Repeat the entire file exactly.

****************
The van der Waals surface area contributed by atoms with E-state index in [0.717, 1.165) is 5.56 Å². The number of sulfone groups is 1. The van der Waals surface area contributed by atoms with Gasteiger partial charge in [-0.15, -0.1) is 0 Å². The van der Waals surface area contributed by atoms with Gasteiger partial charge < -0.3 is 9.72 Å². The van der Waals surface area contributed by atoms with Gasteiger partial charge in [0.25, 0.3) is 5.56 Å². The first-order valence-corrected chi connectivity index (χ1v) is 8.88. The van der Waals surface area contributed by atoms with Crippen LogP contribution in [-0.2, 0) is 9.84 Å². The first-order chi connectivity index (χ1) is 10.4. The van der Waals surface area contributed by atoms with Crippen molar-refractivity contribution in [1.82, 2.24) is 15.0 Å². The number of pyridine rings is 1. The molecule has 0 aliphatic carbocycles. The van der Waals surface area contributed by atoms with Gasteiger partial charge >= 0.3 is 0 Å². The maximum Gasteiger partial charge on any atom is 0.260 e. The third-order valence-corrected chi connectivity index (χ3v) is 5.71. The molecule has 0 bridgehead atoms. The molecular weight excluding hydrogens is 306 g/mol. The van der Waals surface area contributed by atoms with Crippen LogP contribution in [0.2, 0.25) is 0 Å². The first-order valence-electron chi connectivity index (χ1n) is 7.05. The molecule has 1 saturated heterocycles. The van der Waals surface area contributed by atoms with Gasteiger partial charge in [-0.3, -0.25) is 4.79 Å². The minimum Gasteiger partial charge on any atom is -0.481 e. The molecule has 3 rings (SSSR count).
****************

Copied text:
The van der Waals surface area contributed by atoms with E-state index in [0.717, 1.165) is 5.56 Å². The number of sulfone groups is 1. The van der Waals surface area contributed by atoms with Gasteiger partial charge in [-0.15, -0.1) is 0 Å². The van der Waals surface area contributed by atoms with Gasteiger partial charge < -0.3 is 9.72 Å². The van der Waals surface area contributed by atoms with Gasteiger partial charge in [0.25, 0.3) is 5.56 Å². The first-order valence-corrected chi connectivity index (χ1v) is 8.88. The van der Waals surface area contributed by atoms with Crippen LogP contribution in [-0.2, 0) is 9.84 Å². The first-order chi connectivity index (χ1) is 10.4. The van der Waals surface area contributed by atoms with Crippen molar-refractivity contribution in [1.82, 2.24) is 15.0 Å². The number of pyridine rings is 1. The molecule has 0 aliphatic carbocycles. The van der Waals surface area contributed by atoms with Gasteiger partial charge >= 0.3 is 0 Å². The maximum Gasteiger partial charge on any atom is 0.260 e. The third-order valence-corrected chi connectivity index (χ3v) is 5.71. The molecule has 0 bridgehead atoms. The molecular weight excluding hydrogens is 306 g/mol. The van der Waals surface area contributed by atoms with Crippen LogP contribution in [0.2, 0.25) is 0 Å². The first-order valence-electron chi connectivity index (χ1n) is 7.05. The molecule has 1 saturated heterocycles. The van der Waals surface area contributed by atoms with Gasteiger partial charge in [-0.3, -0.25) is 4.79 Å². The minimum Gasteiger partial charge on any atom is -0.481 e. The molecule has 3 rings (SSSR count).